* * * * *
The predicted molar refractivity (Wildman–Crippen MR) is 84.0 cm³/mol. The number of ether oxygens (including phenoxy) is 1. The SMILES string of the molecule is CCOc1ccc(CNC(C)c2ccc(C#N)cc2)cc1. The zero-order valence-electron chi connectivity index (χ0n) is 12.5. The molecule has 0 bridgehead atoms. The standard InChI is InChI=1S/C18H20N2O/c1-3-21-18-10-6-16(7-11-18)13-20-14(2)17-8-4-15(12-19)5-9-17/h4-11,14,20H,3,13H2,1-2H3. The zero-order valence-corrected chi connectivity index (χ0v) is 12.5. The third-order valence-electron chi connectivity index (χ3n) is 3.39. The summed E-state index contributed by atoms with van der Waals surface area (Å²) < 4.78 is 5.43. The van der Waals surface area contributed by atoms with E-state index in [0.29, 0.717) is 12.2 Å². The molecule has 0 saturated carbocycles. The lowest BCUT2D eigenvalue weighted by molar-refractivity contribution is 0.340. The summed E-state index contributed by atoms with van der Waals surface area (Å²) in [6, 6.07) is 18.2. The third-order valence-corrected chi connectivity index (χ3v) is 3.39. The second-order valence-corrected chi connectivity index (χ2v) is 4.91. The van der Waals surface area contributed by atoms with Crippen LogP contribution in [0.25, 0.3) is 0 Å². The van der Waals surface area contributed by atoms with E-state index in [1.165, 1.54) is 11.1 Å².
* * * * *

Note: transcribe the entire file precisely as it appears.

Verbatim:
The predicted molar refractivity (Wildman–Crippen MR) is 84.0 cm³/mol. The number of ether oxygens (including phenoxy) is 1. The SMILES string of the molecule is CCOc1ccc(CNC(C)c2ccc(C#N)cc2)cc1. The zero-order valence-electron chi connectivity index (χ0n) is 12.5. The molecule has 0 bridgehead atoms. The standard InChI is InChI=1S/C18H20N2O/c1-3-21-18-10-6-16(7-11-18)13-20-14(2)17-8-4-15(12-19)5-9-17/h4-11,14,20H,3,13H2,1-2H3. The zero-order valence-corrected chi connectivity index (χ0v) is 12.5. The third-order valence-electron chi connectivity index (χ3n) is 3.39. The summed E-state index contributed by atoms with van der Waals surface area (Å²) < 4.78 is 5.43. The van der Waals surface area contributed by atoms with E-state index in [0.29, 0.717) is 12.2 Å². The molecule has 0 saturated carbocycles. The lowest BCUT2D eigenvalue weighted by molar-refractivity contribution is 0.340. The summed E-state index contributed by atoms with van der Waals surface area (Å²) in [6, 6.07) is 18.2. The third-order valence-corrected chi connectivity index (χ3v) is 3.39. The second-order valence-corrected chi connectivity index (χ2v) is 4.91. The van der Waals surface area contributed by atoms with Crippen LogP contribution in [0.25, 0.3) is 0 Å². The van der Waals surface area contributed by atoms with E-state index in [1.165, 1.54) is 11.1 Å².